A well-thumbed holy text in one hand and fresh Jordans tucked under selvage denim, cap slightly askew. He wanders the world by plane, subway, and foot, a 22nd-century global nomad.You can read more about Grand Master Chu and The Model Minority down at the LA Times Blog from a little bit ago.
Grand Master Chu’s lyrical journey through high school, an undergraduate career at Yale University, and the Beijing underground rap scene has culminated in Yung Monk: the Mixtape. Through its 19 tracks, he demonstrates his years of lyrical growth and personal and spiritual contemplation, laying crisp verses packed with meaning and choruses with smooth, memorable hooks, both sung and rapped.
For hip-hop fans, a strong dose of lyricism is present on songs like “I Need a Savior” (“I need some medicine, penicillin for penances / Pennin the pages, diagnosis: I lack adrenaline”) and “6’7” (Master Version)”, a hijacking of Lil Wayne’s recent single. On “Battle Hymn of the Tiger Sons,” he joins his Model Minority partners in a thoughtful ode to their parents, while he holds his own on “Chinatown Connect”, even paired with Brooklyn street rapper SK.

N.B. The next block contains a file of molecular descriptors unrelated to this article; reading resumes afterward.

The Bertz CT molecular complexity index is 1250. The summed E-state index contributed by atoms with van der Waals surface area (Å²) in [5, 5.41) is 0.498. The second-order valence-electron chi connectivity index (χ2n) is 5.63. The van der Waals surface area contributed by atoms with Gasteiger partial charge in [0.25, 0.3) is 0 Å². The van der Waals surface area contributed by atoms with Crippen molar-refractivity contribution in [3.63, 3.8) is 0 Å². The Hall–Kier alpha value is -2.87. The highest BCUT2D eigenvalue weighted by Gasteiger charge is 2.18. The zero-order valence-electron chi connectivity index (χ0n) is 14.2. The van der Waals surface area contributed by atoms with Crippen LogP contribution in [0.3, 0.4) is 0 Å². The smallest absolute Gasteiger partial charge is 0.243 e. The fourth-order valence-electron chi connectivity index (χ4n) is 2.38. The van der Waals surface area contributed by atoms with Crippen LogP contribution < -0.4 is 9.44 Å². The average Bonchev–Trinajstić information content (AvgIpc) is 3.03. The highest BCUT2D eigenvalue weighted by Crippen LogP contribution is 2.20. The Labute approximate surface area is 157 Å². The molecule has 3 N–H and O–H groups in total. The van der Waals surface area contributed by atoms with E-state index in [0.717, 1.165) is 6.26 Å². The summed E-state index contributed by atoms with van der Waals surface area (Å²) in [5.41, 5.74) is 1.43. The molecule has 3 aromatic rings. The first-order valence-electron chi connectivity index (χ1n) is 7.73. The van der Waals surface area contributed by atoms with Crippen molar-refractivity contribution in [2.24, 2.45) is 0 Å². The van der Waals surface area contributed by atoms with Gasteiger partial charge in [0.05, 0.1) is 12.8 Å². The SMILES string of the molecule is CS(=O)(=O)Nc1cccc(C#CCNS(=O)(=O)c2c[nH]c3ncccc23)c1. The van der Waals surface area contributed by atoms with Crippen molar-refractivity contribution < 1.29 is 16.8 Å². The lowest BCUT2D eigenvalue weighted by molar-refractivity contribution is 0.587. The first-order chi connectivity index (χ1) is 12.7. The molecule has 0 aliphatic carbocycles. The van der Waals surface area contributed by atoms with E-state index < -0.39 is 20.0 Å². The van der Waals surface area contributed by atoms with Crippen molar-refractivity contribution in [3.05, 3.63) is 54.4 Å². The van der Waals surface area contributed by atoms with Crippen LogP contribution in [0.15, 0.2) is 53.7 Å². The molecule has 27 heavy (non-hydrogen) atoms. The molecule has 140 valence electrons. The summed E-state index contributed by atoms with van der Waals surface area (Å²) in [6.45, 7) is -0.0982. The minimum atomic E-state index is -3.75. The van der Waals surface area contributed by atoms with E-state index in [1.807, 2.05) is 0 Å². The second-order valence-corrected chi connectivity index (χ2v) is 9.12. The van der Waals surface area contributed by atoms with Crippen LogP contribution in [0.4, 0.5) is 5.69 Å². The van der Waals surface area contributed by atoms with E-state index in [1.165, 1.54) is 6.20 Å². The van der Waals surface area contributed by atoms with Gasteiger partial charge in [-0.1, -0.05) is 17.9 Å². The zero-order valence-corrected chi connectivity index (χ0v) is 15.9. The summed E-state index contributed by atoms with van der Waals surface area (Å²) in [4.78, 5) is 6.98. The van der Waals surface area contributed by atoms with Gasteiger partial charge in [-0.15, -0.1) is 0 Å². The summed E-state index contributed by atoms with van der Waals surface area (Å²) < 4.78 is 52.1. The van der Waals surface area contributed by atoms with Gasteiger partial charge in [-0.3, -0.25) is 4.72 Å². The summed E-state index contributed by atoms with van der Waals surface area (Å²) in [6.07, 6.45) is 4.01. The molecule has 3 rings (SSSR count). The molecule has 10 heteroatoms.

Still, even the most pop-oriented listeners can enjoy songs like “Café” - a K-pop Big Bang cover featuring Asian-American singer Melloe (with a soon-to-be-released music video)- and “冰红茶 (Iced Red Tea)”, a tongue-in-cheek club song dedicated to the ubiquitous Chinese soft drink (“waiters try to bring me bottle service / if it ain’t cold and red, it got me feeling nervous”).
Between freshness and materialism, joy and greed, exuberance and reflection: the Yung Monk.
Yung Monk: the Mixtape was recorded in Beijing, China; Yale University, Connecticut; and Newark, Delaware. It is now streaming and available for FREE download at bit.ly/fZ2Ddo (http://grandmaster.bandcamp.com/).
Two videos for mixtape tracks “Bustout”/“60” and “Bring Me Down” are online at http://www.youtube.com/watch?v=ziMe-w0TQyM and http://www.youtube.com/watch?v=DAWSIcB5kDU.